Talk about grave robbing!
A Queens woman has been accused of stealing thousands of deeds to cemetery plots from the Bukharian Jewish community after a domestic dispute with her husband, the United Bukharian Congregation (UBC) alleges in a lawsuit.
In a suit filed Monday in Manhattan Supreme Court, the UBC alleges that Svetlana Nektalova, of Forest Hills, is sitting on nearly 5,000 deeds to plots at Jewish cemeteries throughout the New York metropolitan area and refusing to turn them over, preventing the prompt and proper religious burial for deceased members of the community.
“Mrs. Nektalova’s stubborn refusal to return them to the right owners, the UBC, who holds them in trust for those suddenly finding themselves making funeral arrangements for their deceased family and friends without the funds necessary to do so,” the UBC wrote in a complaint submitted to the court.
Tens of thousands of Bukharian Jews — who trace their lineage to the Emirate of Bukhara in modern-day Uzbekistan — call Queens home, with a majority of them living in Forest Hills.
Among the services the UBC provides to congregants is purchasing burial plots at Jewish cemeteries on behalf of community members who cannot afford to do so. Jewish law requires decedents be buried as soon as possible, usually within 24 hours of death; by holding cemetery plots in trust, the UBC says, it enables loved ones to expeditiously bury those they’ve lost in compliance with halakha, and ensure they don’t go bankrupt in doing so.
The 5,000 deeds allegedly in Nektalova’s possession include plots at Mount Carmel Cemetery in Glendale, Queens, and at Beth Moses and New Montefiore cemeteries, both in West Babylon, Long Island.
The ghoulish situation
When funeral arrangements are needed, UBC acts through its agents to quickly organize services. One such agent is Roman Nektalov, 92, the husband of Nektalova and a longtime administrator for the graveyard deeds.
During COVID-19 lockdown in 2020, according to the lawsuit, Nektalov found himself in a ghoulish situation: he was fielding an extraordinary number of calls from the loved ones of Bukharian Jews who had died from COVID, while also having limited access to the central deed repository at UBC’s Midtown Manhattan offices.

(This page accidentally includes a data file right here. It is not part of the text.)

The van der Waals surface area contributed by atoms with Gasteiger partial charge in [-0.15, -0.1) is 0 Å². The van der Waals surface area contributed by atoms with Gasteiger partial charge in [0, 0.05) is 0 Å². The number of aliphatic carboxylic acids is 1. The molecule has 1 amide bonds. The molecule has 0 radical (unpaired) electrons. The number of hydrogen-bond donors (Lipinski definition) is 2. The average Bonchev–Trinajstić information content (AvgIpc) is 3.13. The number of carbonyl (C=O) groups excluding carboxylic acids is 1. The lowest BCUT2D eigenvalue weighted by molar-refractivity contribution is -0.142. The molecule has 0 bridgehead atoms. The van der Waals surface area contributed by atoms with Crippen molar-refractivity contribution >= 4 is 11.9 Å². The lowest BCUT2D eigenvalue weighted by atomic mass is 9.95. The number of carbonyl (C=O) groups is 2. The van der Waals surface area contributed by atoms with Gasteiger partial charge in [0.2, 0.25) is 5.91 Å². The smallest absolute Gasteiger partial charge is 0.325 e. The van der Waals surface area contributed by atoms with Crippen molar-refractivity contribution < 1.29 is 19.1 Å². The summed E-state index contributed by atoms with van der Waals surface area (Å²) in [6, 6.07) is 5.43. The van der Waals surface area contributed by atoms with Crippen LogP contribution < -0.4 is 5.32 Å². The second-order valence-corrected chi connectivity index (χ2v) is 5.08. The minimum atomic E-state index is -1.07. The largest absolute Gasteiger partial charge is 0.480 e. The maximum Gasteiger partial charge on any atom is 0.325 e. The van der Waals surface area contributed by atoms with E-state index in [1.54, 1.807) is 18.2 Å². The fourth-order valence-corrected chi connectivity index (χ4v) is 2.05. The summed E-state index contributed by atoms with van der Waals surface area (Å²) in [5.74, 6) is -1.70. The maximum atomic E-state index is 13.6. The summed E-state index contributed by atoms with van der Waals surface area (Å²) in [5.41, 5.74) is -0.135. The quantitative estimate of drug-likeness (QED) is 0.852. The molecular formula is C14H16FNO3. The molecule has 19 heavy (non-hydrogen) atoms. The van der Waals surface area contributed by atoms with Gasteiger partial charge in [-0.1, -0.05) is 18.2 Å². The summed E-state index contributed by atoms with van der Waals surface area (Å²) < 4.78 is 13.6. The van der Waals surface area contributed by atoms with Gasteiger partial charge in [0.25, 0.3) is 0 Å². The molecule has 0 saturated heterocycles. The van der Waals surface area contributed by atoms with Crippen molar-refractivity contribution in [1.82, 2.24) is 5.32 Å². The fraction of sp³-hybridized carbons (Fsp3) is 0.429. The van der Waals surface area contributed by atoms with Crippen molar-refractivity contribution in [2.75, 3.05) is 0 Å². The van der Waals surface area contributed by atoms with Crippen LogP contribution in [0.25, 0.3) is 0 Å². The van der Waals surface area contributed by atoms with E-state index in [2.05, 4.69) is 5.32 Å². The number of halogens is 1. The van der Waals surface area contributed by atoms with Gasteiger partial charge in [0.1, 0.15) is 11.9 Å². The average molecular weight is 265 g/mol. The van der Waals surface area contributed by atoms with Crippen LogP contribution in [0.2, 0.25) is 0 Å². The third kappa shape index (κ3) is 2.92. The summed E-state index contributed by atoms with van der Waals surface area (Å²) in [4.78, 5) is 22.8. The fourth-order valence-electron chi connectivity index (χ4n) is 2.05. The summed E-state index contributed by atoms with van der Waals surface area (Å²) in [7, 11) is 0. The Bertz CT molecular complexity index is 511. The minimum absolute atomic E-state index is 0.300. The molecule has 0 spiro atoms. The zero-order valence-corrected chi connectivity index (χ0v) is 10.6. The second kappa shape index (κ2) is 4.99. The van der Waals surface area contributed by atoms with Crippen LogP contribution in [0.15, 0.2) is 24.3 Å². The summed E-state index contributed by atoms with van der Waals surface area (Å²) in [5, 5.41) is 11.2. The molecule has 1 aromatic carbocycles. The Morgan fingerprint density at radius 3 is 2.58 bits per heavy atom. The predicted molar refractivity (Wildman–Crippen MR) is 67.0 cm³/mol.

As such, Nektalov elected to repatriate the deeds to the Forest Hills home he shared with his wife and store them in his combination office-garage — an arrangement that held for more than 2 1/2 years.
That all changed, however, on Halloween this year, when the couple was involved in a domestic dispute, wherein Nektalova alleges her husband physically harmed her.
Nektalov, a self-described “meager 92-year-old man,” denies the domestic violence allegations, but a few days later a judge approved a restraining order against the husband, forbidding him from entering the home; Nektalova initiated divorce proceedings soon afterward.
One result of the marital brouhaha is that for an entire month, neither Nektalov nor the UBC have been able to retrieve the cemetery deeds, they contend, as Nektalova’s lawyer asserts they are “marital property” and thus subject to dispute in the divorce proceedings, presided over by a judge.
The UBC strongly contests that claim: they argue that the deeds belong neither to Nektalova nor to Nektalov, but rather are the property of the Bukharian Jewish community, held in trust for an important ritual of life and death.
“Should someone pass away today, their family will frantically call the UBC, only to learn that Mrs. Nektalova is holding the Cemetery Documents hostage, thereby delaying timely burial in accordance with Jewish Law,” UBC wrote in its complaint.
The loved ones of decedents have had to rely on memory for their plot’s location in order to bury the dead; some have even been buried in random plots throughout the cemeteries, said UBC attorney Leo Jacobs.
The imbroglio has indeed prevented a number of Bukharian Jews from being buried under the auspices of halakha, Jacobs noted.
UBC is petitioning the court to affirmatively declare the deeds are the property of the congregation, not of Nektalova, and for the appointment of an independent receiver with jurisdiction over the deeds.
Nektalova’s lawyer, Alyssa Eisner, did not return an inquiry seeking comment by press time.